Come on now: We all know what the first (and second and third and sometimes even the 100th) time was like: Teenage girls ain't hardly having orgasms, and teenage boys don't hardly have the skills to make their partners do much more than fake it. But thanks to songs like these, a generation of teenagers think they're porn stars.

We can keep pretending like songs and messages and images like this don’t have any impact on our children if we want to. But statistics like those I saw in this New York Times article yesterday, detailing the rise in the teenage pregnancy rate after more than a decade of decline, should ring the alarm on just how all of these hypersexualized music/videos/images/messages are affecting our kids.

Sleep if you want to.

I choose to stay woke.

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Wednesday, January 27, 2010

WW: She's Growing Up, I've Come Undone

This is my baby.

This weekend, I bought her her first piece of grown-up intimate apparel.

Where did the time go?

And how do I slow it down?

Can I slow it down?

Just a little bit, even?





To see today's Wordful Wednesday posts, click HERE.

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Tuesday, January 26, 2010

The MyBrownBaby Beautiful Mind January 2010 Contest Winner!

We’re celebrating great writing here at MyBrownBaby today with the announcement of the winner of The MyBrownBaby Beautiful Mind Writing Contest: January 2010. I’m sending a HUGE thank you to my guest judge and in-real-life homegirl, the lovely Akilah of Execumama, who read all of this month’s entries on the topic, “Something New.” I encourage you to follow/subscribe to Execumama so that you can stay up on her brilliant posts about balancing motherhood and work life, as chronicled in her book, “Execumama: A Pocket Guide for the Twenty-something Mommy on the Move.” And when you’re finished, pop on over to the Etsy shop of jeweler Michelle Verbeeck, who is donating the prize to this month’s winner—a custom-made Inspirational Leather Cuff featuring a quote of the winner’s choosing. Trust me when I tell you: This is a HOT prize; I just received a Michelle Verbeeck bracelet of my own—a mustard yellow 3-inch leather cuff with a burned bronze plate that reads, “I mean… I can fly… like a bird in the sky.” Please believe, I sleep with that bad boy on—that’s how beautiful it is! Cop one for yourself; you won’t be disappointed!

Finally, thanks to everyone who participated in this month’s contest; there’s nothing harder than to put up your writing for someone else to judge. I thank you for trusting MyBrownBaby with your words.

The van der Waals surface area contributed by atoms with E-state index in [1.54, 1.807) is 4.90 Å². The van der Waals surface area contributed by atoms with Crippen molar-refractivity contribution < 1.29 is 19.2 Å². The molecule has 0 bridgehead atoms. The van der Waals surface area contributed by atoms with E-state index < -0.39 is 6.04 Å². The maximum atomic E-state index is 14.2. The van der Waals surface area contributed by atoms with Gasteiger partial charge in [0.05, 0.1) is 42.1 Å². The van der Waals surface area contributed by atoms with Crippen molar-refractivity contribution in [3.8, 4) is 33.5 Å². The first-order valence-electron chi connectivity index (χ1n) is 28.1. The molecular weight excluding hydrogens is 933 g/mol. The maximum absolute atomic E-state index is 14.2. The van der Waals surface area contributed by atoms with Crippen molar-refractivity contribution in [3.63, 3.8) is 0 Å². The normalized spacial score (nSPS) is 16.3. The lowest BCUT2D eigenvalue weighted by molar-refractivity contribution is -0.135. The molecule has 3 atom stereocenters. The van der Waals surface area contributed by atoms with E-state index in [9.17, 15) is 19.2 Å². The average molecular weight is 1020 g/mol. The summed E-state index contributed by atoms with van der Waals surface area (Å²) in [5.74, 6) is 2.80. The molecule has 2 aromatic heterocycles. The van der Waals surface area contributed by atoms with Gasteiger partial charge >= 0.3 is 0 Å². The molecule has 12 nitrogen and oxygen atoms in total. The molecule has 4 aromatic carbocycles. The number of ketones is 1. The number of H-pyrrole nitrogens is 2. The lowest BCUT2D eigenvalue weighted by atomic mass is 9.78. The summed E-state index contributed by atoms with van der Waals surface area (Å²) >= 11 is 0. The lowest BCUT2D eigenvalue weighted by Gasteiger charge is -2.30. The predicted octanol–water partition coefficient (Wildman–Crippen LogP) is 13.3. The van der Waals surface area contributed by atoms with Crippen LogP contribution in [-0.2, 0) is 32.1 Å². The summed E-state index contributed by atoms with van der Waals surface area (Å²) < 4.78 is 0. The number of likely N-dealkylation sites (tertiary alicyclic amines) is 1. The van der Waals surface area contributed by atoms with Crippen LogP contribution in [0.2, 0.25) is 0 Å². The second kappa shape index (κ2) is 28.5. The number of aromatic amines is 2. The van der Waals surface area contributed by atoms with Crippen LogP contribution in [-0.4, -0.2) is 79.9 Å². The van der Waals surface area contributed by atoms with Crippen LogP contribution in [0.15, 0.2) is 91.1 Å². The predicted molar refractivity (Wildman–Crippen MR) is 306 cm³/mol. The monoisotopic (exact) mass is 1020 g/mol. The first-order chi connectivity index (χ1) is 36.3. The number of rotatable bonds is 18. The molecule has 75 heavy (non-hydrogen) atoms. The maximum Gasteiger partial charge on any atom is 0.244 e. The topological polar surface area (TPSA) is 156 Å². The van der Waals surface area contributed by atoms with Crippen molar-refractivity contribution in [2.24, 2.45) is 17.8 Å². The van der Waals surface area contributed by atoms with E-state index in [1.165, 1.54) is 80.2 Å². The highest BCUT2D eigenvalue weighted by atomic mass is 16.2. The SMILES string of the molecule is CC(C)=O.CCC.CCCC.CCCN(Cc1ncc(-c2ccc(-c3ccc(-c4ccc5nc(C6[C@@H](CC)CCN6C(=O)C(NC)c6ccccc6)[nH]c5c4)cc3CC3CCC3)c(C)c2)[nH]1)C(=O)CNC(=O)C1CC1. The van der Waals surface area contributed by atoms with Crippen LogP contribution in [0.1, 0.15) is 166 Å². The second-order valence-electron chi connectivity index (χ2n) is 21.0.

And now, without further ado—the winner of this month’s contest is…

Alicia Booker of A Woman’s Worth!

Alicia’s beautiful blog post is about the journey she’s taken with her husband—she describes him as “my prince, my hero, my love”—after one fateful night sixteen years ago. It was then that their “something new” began, and they’ve been on a glorious ride together ever since. Here, a snippet of Alicia’s “My Prince, My Hero, My Love”:

In late December, we visited an Orthopedic who was actually able to give us some direction in helping my husband deal with the pain that he endures daily. This direction could mean a major surgery and a year of rehab, but could have a tremendous positive impact in the years to come. Being young, black, and uninsured sixteen years ago has led us to a major fork in the road.

Each morning I watch him slowly make his way to the bathroom, as the clinks and clanks in his ankle start to warm up after resting from the night. I watch him take one step and one foot at a time down the stairs. My heart hurts thinking about the daily pain he lives with, even though he doesn’t complain or whimper. In fact he goes above and beyond not only at work, but at home, and in everything he does. Every now and then he retreats to what we call the “male box”, where he is quiet, watches sports, and doesn’t talk much. Although I know he doesn’t want to talk during these times, I do still try and check in just to assure myself that alone time is what he needs. During these times I wonder if Mr. Cherry knows how he changed my husband’s life all because an insignificant, insecure young brother in the group called a girl a “bitch”. I wonder if Mr. Cherry is alive, and if that night also changed his life. It definitely changed ours…

To read the rest of Alicia’s winning essay, click HERE.